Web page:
Judiciary gets 59 new vehicles, 50 motorcycles

Some of the motorcycles that were-procured-by-the-judiciary (web photo)

The Judiciary has purchased 59 vehicles and 50 motorcycles for a section of its staff to facilitate their movements while performing their judicial functions.

While addressing journalists in Kampala on Tuesday at the Judiciary Headquarters, the Permanent Secretary to the Judiciary Pius Bigirimana revealed that in this financial year 2021/2022, they have been able to purchase 59 vehicles to facilitate some of the judicial officers who didn’t have transport means.

The PS identified these to be a section of the Court of Appeal Justices, High Court Judges and Registrars whom he says will now be able to report to work in a timely manner and also safeguard their security and also to travel to hard to reach areas especially while dealing in land and criminal matters that require visiting the locus or scene of crime.

According to Bigirimana, the 50 motorcycles will be used by the court clerks and the court process servers when they are taking documents to people who have been sued or summoned to appear before courts of law thereby solving the problem of delay of cases that may be caused by people stating that they were not served.

On several occasions, the Judicial officers have raised a number of concerns to the top management of the Judiciary including lack of personal transport to work especially to visit the scenes of crime or locations saying that at times it hinders and delays the dispensation of effective justice to Ugandans.

Some have been raising concerns that they cannot share public transport for fear that the people whom they be judging in courts can harm them because of their judicial work which at the end also affects justice dispensation.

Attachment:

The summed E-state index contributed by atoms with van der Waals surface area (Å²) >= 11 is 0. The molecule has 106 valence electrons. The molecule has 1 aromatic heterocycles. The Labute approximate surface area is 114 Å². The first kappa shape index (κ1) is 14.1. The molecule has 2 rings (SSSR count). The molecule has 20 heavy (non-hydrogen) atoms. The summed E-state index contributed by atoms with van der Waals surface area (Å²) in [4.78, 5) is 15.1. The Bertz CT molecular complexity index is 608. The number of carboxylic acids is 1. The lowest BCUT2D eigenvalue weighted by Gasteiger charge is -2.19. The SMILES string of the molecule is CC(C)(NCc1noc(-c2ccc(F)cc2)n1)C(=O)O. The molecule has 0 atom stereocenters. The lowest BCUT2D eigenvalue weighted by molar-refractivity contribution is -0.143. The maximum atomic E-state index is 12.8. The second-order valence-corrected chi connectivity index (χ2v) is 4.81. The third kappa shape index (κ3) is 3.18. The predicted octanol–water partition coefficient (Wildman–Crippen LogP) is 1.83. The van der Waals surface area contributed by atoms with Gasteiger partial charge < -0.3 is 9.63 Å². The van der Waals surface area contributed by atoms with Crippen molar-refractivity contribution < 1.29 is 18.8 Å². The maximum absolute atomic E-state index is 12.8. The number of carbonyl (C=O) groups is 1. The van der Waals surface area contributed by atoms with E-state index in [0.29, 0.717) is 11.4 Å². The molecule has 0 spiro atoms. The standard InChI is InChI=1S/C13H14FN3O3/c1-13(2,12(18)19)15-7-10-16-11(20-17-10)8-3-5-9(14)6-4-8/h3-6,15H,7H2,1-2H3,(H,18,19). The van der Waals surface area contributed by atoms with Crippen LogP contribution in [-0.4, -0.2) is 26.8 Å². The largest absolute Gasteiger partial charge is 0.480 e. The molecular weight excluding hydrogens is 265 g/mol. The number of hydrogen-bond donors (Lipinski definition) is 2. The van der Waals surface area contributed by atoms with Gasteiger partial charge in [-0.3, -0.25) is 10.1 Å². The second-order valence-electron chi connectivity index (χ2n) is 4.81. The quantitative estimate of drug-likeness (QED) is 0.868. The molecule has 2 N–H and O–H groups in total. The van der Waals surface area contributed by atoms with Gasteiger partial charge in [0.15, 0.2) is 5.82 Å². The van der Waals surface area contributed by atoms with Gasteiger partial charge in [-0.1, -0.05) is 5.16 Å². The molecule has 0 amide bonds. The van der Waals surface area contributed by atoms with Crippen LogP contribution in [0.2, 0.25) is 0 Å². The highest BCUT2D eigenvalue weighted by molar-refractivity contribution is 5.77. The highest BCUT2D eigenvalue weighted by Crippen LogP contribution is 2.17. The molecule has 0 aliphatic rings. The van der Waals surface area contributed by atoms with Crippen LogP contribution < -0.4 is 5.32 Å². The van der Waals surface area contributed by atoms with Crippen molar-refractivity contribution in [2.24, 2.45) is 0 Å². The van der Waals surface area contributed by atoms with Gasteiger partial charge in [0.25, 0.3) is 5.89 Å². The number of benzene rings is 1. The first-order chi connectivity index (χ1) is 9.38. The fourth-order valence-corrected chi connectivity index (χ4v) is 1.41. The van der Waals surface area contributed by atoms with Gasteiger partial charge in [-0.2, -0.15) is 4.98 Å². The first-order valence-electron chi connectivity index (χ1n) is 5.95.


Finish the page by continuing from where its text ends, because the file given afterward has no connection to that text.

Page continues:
However, with the purchase of the said transport means which have cost the Judiciary a combined total of 14 billion shillings, Bigirimana is now optimistic that this will help in speeding up the work for the Judicial officers and also help them reduce on case backlog.

Asked if the purchase of these vehicles means that every judicial officer right now has a vehicle, Bigirimana indicated that the Judiciary in terms of transport distribution stands at 80 percent covered and that only 20 percent have not yet obtained personal government vehicles.

Bigirimana who also doubles as the Accounting Officer of the Judiciary has further warned the beneficiaries not to misuse the vehicles saying that they should do the purposes they have been purchased for.

He later took journalists to the High Court Compound where the vehicles that haven’t yet been distributed are parked and journalists saw the cars to be of Fortuner and Wagon Work Station type which have all been fitted with government number plates for the Judiciary.


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